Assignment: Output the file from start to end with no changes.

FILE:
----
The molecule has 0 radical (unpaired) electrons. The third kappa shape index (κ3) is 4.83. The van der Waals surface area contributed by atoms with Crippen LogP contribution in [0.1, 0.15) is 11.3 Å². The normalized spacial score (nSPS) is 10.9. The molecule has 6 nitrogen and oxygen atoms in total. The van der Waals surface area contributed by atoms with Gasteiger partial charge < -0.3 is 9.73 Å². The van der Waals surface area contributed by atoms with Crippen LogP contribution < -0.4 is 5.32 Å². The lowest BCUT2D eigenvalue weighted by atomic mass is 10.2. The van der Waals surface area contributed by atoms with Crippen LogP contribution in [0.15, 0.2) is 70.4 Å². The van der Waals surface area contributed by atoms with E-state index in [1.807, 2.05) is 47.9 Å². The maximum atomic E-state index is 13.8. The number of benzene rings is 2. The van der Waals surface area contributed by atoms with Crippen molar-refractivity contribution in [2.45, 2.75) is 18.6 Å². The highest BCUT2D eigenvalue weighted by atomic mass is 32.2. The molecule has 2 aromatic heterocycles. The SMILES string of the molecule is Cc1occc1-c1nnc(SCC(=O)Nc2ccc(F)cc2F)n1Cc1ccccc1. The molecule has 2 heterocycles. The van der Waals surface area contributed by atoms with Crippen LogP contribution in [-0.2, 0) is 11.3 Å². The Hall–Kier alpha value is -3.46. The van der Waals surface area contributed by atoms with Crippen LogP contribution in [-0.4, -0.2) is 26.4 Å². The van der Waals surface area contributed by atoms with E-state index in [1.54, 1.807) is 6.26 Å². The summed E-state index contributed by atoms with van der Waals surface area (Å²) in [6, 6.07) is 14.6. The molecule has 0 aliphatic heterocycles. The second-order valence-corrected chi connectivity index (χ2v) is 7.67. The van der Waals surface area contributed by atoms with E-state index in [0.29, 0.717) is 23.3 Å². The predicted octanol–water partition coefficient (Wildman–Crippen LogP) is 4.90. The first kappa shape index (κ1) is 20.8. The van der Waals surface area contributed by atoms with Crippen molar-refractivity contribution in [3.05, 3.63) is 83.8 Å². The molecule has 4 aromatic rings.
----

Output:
The molecule has 0 radical (unpaired) electrons. The third kappa shape index (κ3) is 4.83. The van der Waals surface area contributed by atoms with Crippen LogP contribution in [0.1, 0.15) is 11.3 Å². The normalized spacial score (nSPS) is 10.9. The molecule has 6 nitrogen and oxygen atoms in total. The van der Waals surface area contributed by atoms with Gasteiger partial charge < -0.3 is 9.73 Å². The van der Waals surface area contributed by atoms with Crippen LogP contribution < -0.4 is 5.32 Å². The lowest BCUT2D eigenvalue weighted by atomic mass is 10.2. The van der Waals surface area contributed by atoms with Crippen LogP contribution in [0.15, 0.2) is 70.4 Å². The van der Waals surface area contributed by atoms with E-state index in [1.807, 2.05) is 47.9 Å². The maximum atomic E-state index is 13.8. The number of benzene rings is 2. The van der Waals surface area contributed by atoms with Crippen molar-refractivity contribution in [2.45, 2.75) is 18.6 Å². The highest BCUT2D eigenvalue weighted by atomic mass is 32.2. The molecule has 2 aromatic heterocycles. The SMILES string of the molecule is Cc1occc1-c1nnc(SCC(=O)Nc2ccc(F)cc2F)n1Cc1ccccc1. The molecule has 2 heterocycles. The van der Waals surface area contributed by atoms with Crippen LogP contribution in [-0.2, 0) is 11.3 Å². The Hall–Kier alpha value is -3.46. The van der Waals surface area contributed by atoms with Crippen LogP contribution in [-0.4, -0.2) is 26.4 Å². The van der Waals surface area contributed by atoms with E-state index in [1.54, 1.807) is 6.26 Å². The summed E-state index contributed by atoms with van der Waals surface area (Å²) in [6, 6.07) is 14.6. The molecule has 0 aliphatic heterocycles. The second-order valence-corrected chi connectivity index (χ2v) is 7.67. The van der Waals surface area contributed by atoms with E-state index in [0.29, 0.717) is 23.3 Å². The predicted octanol–water partition coefficient (Wildman–Crippen LogP) is 4.90. The first kappa shape index (κ1) is 20.8. The van der Waals surface area contributed by atoms with Crippen molar-refractivity contribution in [3.05, 3.63) is 83.8 Å². The molecule has 4 aromatic rings.